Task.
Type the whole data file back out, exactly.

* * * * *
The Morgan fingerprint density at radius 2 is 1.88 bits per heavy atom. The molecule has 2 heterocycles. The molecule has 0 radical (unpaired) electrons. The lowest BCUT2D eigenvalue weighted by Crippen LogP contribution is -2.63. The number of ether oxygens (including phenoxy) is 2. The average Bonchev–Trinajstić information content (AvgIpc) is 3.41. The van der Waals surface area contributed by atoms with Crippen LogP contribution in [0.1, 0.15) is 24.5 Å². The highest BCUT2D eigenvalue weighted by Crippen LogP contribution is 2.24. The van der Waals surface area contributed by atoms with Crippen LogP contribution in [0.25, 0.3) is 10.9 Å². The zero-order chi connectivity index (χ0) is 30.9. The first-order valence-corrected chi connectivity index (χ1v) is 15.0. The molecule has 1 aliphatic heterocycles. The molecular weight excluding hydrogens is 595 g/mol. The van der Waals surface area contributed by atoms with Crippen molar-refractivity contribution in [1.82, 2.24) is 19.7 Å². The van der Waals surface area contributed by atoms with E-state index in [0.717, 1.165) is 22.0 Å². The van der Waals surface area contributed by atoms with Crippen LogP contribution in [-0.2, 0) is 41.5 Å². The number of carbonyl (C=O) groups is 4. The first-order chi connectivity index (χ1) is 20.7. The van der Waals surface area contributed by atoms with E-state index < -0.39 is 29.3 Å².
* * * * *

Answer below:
The Morgan fingerprint density at radius 2 is 1.88 bits per heavy atom. The molecule has 2 heterocycles. The molecule has 0 radical (unpaired) electrons. The lowest BCUT2D eigenvalue weighted by Crippen LogP contribution is -2.63. The number of ether oxygens (including phenoxy) is 2. The average Bonchev–Trinajstić information content (AvgIpc) is 3.41. The van der Waals surface area contributed by atoms with Crippen LogP contribution in [0.1, 0.15) is 24.5 Å². The highest BCUT2D eigenvalue weighted by Crippen LogP contribution is 2.24. The van der Waals surface area contributed by atoms with Crippen LogP contribution in [0.25, 0.3) is 10.9 Å². The zero-order chi connectivity index (χ0) is 30.9. The first-order valence-corrected chi connectivity index (χ1v) is 15.0. The molecule has 1 aliphatic heterocycles. The molecular weight excluding hydrogens is 595 g/mol. The van der Waals surface area contributed by atoms with Crippen molar-refractivity contribution in [1.82, 2.24) is 19.7 Å². The van der Waals surface area contributed by atoms with E-state index in [0.717, 1.165) is 22.0 Å². The van der Waals surface area contributed by atoms with Crippen LogP contribution in [-0.2, 0) is 41.5 Å². The number of carbonyl (C=O) groups is 4. The first-order chi connectivity index (χ1) is 20.7. The van der Waals surface area contributed by atoms with E-state index < -0.39 is 29.3 Å².